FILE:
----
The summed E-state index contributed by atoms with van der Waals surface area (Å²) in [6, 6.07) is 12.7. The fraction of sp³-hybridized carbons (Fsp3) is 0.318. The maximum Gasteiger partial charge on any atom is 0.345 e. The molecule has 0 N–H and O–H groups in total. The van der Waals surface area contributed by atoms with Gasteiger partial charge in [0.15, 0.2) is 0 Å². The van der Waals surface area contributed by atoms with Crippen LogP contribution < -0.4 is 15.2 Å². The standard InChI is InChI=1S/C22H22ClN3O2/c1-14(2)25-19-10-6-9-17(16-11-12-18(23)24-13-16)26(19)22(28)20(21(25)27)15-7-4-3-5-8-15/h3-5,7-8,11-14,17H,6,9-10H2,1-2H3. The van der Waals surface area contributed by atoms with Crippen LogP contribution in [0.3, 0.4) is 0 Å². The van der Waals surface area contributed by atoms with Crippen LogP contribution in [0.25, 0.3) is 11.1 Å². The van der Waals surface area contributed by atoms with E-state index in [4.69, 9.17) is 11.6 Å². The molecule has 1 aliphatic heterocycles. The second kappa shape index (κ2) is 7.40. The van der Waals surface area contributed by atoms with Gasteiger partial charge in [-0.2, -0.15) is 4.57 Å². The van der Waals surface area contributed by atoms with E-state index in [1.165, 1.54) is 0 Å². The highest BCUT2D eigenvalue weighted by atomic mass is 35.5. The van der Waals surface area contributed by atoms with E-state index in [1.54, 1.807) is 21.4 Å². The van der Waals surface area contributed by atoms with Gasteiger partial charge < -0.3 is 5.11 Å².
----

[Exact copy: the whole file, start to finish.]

The summed E-state index contributed by atoms with van der Waals surface area (Å²) in [6, 6.07) is 12.7. The fraction of sp³-hybridized carbons (Fsp3) is 0.318. The maximum Gasteiger partial charge on any atom is 0.345 e. The molecule has 0 N–H and O–H groups in total. The van der Waals surface area contributed by atoms with Gasteiger partial charge in [0.15, 0.2) is 0 Å². The van der Waals surface area contributed by atoms with Crippen LogP contribution < -0.4 is 15.2 Å². The standard InChI is InChI=1S/C22H22ClN3O2/c1-14(2)25-19-10-6-9-17(16-11-12-18(23)24-13-16)26(19)22(28)20(21(25)27)15-7-4-3-5-8-15/h3-5,7-8,11-14,17H,6,9-10H2,1-2H3. The van der Waals surface area contributed by atoms with Crippen LogP contribution in [0.3, 0.4) is 0 Å². The van der Waals surface area contributed by atoms with Crippen LogP contribution in [0.25, 0.3) is 11.1 Å². The van der Waals surface area contributed by atoms with E-state index in [4.69, 9.17) is 11.6 Å². The molecule has 1 aliphatic heterocycles. The second kappa shape index (κ2) is 7.40. The van der Waals surface area contributed by atoms with Gasteiger partial charge in [-0.2, -0.15) is 4.57 Å². The van der Waals surface area contributed by atoms with E-state index in [1.165, 1.54) is 0 Å². The highest BCUT2D eigenvalue weighted by atomic mass is 35.5. The van der Waals surface area contributed by atoms with E-state index in [1.54, 1.807) is 21.4 Å². The van der Waals surface area contributed by atoms with Gasteiger partial charge < -0.3 is 5.11 Å².